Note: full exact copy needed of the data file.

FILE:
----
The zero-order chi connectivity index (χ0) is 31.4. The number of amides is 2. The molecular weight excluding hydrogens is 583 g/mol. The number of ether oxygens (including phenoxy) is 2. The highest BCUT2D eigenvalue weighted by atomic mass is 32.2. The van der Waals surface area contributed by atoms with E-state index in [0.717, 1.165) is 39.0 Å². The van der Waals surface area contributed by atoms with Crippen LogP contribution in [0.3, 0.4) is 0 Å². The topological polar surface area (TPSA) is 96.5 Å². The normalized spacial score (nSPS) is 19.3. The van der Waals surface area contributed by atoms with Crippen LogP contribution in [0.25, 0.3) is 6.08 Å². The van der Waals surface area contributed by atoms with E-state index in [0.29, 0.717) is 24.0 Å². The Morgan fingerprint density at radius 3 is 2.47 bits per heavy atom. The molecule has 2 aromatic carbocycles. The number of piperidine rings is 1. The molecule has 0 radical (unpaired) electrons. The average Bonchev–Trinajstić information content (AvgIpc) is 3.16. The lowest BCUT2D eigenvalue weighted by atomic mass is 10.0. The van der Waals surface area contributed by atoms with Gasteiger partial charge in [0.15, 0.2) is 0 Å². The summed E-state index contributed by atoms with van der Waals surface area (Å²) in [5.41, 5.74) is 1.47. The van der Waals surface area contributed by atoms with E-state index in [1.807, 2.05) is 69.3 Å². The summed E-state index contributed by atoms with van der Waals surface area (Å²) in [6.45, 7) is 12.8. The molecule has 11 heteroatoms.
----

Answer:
The zero-order chi connectivity index (χ0) is 31.4. The number of amides is 2. The molecular weight excluding hydrogens is 583 g/mol. The number of ether oxygens (including phenoxy) is 2. The highest BCUT2D eigenvalue weighted by atomic mass is 32.2. The van der Waals surface area contributed by atoms with E-state index in [0.717, 1.165) is 39.0 Å². The van der Waals surface area contributed by atoms with Crippen LogP contribution in [0.3, 0.4) is 0 Å². The topological polar surface area (TPSA) is 96.5 Å². The normalized spacial score (nSPS) is 19.3. The van der Waals surface area contributed by atoms with Crippen LogP contribution in [0.25, 0.3) is 6.08 Å². The van der Waals surface area contributed by atoms with E-state index in [0.29, 0.717) is 24.0 Å². The Morgan fingerprint density at radius 3 is 2.47 bits per heavy atom. The molecule has 2 aromatic carbocycles. The number of piperidine rings is 1. The molecule has 0 radical (unpaired) electrons. The average Bonchev–Trinajstić information content (AvgIpc) is 3.16. The lowest BCUT2D eigenvalue weighted by atomic mass is 10.0. The van der Waals surface area contributed by atoms with Gasteiger partial charge in [0.15, 0.2) is 0 Å². The summed E-state index contributed by atoms with van der Waals surface area (Å²) in [5.41, 5.74) is 1.47. The van der Waals surface area contributed by atoms with E-state index in [1.807, 2.05) is 69.3 Å². The summed E-state index contributed by atoms with van der Waals surface area (Å²) in [6.45, 7) is 12.8. The molecule has 11 heteroatoms.